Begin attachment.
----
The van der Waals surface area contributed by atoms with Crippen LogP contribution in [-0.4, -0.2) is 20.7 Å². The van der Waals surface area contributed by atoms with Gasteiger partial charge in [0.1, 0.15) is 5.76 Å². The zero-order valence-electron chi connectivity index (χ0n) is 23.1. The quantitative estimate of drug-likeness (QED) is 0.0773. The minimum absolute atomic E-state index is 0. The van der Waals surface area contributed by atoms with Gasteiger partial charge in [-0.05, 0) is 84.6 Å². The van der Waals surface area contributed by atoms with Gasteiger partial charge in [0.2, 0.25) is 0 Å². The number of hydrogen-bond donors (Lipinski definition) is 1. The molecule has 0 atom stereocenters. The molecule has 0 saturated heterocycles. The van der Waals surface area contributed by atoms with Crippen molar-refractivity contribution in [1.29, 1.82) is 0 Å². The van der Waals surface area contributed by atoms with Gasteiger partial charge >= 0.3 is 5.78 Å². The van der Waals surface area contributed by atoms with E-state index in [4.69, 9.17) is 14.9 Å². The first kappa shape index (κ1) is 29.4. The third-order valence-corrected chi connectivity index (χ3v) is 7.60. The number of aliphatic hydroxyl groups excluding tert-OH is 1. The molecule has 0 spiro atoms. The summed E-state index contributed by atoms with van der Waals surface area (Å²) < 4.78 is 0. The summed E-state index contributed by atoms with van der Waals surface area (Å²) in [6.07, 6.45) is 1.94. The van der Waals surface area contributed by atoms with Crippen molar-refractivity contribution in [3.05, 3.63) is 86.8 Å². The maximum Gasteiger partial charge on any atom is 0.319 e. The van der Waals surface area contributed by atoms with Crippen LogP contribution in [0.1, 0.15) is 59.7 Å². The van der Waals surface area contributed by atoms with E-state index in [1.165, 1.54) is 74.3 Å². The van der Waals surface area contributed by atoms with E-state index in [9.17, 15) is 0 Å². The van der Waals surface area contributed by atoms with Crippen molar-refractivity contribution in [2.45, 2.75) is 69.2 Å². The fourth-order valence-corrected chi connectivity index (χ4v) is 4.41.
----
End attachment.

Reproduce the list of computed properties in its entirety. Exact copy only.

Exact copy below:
The van der Waals surface area contributed by atoms with Crippen LogP contribution in [-0.4, -0.2) is 20.7 Å². The van der Waals surface area contributed by atoms with Gasteiger partial charge in [0.1, 0.15) is 5.76 Å². The zero-order valence-electron chi connectivity index (χ0n) is 23.1. The quantitative estimate of drug-likeness (QED) is 0.0773. The minimum absolute atomic E-state index is 0. The van der Waals surface area contributed by atoms with Gasteiger partial charge in [-0.05, 0) is 84.6 Å². The van der Waals surface area contributed by atoms with Gasteiger partial charge in [0.2, 0.25) is 0 Å². The number of hydrogen-bond donors (Lipinski definition) is 1. The molecule has 0 atom stereocenters. The molecule has 0 saturated heterocycles. The van der Waals surface area contributed by atoms with Crippen molar-refractivity contribution in [1.29, 1.82) is 0 Å². The van der Waals surface area contributed by atoms with Gasteiger partial charge >= 0.3 is 5.78 Å². The van der Waals surface area contributed by atoms with E-state index in [4.69, 9.17) is 14.9 Å². The first kappa shape index (κ1) is 29.4. The third-order valence-corrected chi connectivity index (χ3v) is 7.60. The number of aliphatic hydroxyl groups excluding tert-OH is 1. The molecule has 0 spiro atoms. The summed E-state index contributed by atoms with van der Waals surface area (Å²) < 4.78 is 0. The summed E-state index contributed by atoms with van der Waals surface area (Å²) in [6.07, 6.45) is 1.94. The van der Waals surface area contributed by atoms with Crippen molar-refractivity contribution in [3.05, 3.63) is 86.8 Å². The maximum Gasteiger partial charge on any atom is 0.319 e. The van der Waals surface area contributed by atoms with Crippen LogP contribution in [0.1, 0.15) is 59.7 Å². The van der Waals surface area contributed by atoms with E-state index in [1.165, 1.54) is 74.3 Å². The van der Waals surface area contributed by atoms with E-state index in [9.17, 15) is 0 Å². The van der Waals surface area contributed by atoms with Crippen molar-refractivity contribution in [2.45, 2.75) is 69.2 Å². The fourth-order valence-corrected chi connectivity index (χ4v) is 4.41.